The Windham Era

Portrait of William Windham I

The Norfolk Windhams had been here since the estate passed out of the hands of the de Felbrigg family in the mid-15th century, but when their line died out in 1599 the Somerset branch of the Wyndham family took over. In 1621-4 Sir John Wyndham and his son Thomas constructed the south front formed out of the carcass of an early Tudor building, and adopted the Norfolk spelling of Windham.

William Windham I

The son of Thomas Windham and his second wife Elizabeth Mede, he built the west wing in the 1680s with the architect William Samwell.  Some of the rooms at Felbrigg still have this original plasterwork, and the drawing room ceiling contains the date 1687 and the initials WW. In 1669, the year after he came of age, William married Katherine Ashe, the daughter of a rich Twickenham merchant.  Katherine's cookbook from 1707 has survived and is held in the Norfolk Records Office, see link below. 

Ashe Windham

See this portrait in the Dining room at Felbrigg Hall
Portrait of Ashe Windham

Their son Ashe, born in 1673, built the Orangery in 1707. The drawings for the Orangery are unsigned, but Ashe may have been its architect. He married Elizabeth Dobyns in 1709. and their only child William Windham II was born in 1717.  The marriage was not happy and they separated three years later.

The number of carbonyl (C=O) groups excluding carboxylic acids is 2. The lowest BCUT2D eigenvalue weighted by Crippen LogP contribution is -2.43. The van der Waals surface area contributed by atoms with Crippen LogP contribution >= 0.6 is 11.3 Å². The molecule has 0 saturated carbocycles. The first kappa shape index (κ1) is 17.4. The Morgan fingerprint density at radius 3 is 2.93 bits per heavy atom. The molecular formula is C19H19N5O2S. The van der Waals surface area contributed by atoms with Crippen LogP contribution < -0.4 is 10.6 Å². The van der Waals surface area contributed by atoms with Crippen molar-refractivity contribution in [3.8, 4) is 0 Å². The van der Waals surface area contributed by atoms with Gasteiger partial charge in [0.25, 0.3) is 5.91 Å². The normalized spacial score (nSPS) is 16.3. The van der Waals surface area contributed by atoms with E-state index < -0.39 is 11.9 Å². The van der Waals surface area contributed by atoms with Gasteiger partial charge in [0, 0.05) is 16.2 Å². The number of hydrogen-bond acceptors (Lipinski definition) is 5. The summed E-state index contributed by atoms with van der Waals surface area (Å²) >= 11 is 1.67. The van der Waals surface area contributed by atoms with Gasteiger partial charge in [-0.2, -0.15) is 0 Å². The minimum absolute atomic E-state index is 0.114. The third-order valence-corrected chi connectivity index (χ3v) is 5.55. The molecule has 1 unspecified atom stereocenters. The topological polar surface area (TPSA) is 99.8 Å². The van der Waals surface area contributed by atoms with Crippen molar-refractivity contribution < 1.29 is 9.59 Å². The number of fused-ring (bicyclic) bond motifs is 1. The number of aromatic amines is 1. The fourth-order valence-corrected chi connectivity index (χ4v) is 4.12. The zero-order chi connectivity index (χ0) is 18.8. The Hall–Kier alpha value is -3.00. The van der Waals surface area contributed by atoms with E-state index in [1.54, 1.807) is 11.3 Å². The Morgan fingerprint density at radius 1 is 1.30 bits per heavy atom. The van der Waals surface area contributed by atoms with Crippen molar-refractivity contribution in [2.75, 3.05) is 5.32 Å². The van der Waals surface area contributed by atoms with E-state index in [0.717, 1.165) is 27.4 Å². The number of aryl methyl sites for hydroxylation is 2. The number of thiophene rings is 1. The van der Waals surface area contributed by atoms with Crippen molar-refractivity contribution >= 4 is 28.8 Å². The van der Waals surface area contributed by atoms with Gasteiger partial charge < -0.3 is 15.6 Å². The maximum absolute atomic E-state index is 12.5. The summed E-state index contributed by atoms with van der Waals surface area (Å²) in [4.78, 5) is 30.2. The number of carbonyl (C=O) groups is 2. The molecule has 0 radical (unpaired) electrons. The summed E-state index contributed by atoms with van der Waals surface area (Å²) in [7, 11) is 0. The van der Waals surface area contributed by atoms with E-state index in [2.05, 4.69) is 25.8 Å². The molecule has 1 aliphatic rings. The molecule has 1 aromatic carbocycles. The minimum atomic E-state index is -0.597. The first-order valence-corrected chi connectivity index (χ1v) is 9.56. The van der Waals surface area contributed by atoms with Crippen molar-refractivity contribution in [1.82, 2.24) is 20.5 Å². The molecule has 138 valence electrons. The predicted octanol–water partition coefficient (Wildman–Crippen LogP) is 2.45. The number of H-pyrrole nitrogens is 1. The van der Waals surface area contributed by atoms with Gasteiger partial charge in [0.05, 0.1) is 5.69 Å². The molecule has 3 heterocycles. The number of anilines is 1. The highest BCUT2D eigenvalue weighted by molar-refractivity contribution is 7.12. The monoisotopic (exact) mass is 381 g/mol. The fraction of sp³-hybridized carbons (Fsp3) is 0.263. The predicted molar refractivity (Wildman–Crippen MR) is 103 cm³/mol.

William Windham II

See this portrait hanging in the Stair hall at Felbrigg
Portrait if William Windham II

William's Grand Tour lasted from 1738 – 1742 and he spent some time living in Rome.  On his return he employed James Paine to make improvements to Felbrigg including the existing staircase, the current dining room being created in the old staircase space.  The staircase was relocated so that he could create his Cabinet where many of the pictures bought on the tour still hang as he directed.  In 1750 he married Sarah Lukin, a widow with three children. 
 

William Windham III

See the original portrait in the Drawing room at Felbrigg
Portrait if William Windham III

Born in 1750, he was known as 'fighting Windham', being sent home from Eton in 1766 for his prominent part in the school rebellion against an unpopular new headmaster Dr. Foster.  He married Cecilia Forrest in 1798, and as they were both in their late forties so there was no prospect of a young family. A statesman, in 1794 he began a seven year term as Secretary at War. As a friend of Samuel Johnson, he inherited some of Johnson's books and bought others at the auction following his death.

Having no direct descendents he had considered leaving Felbrigg to one of his close circle of friends, but in the end settled it upon William, the eldest son of his half-brother George Lukin.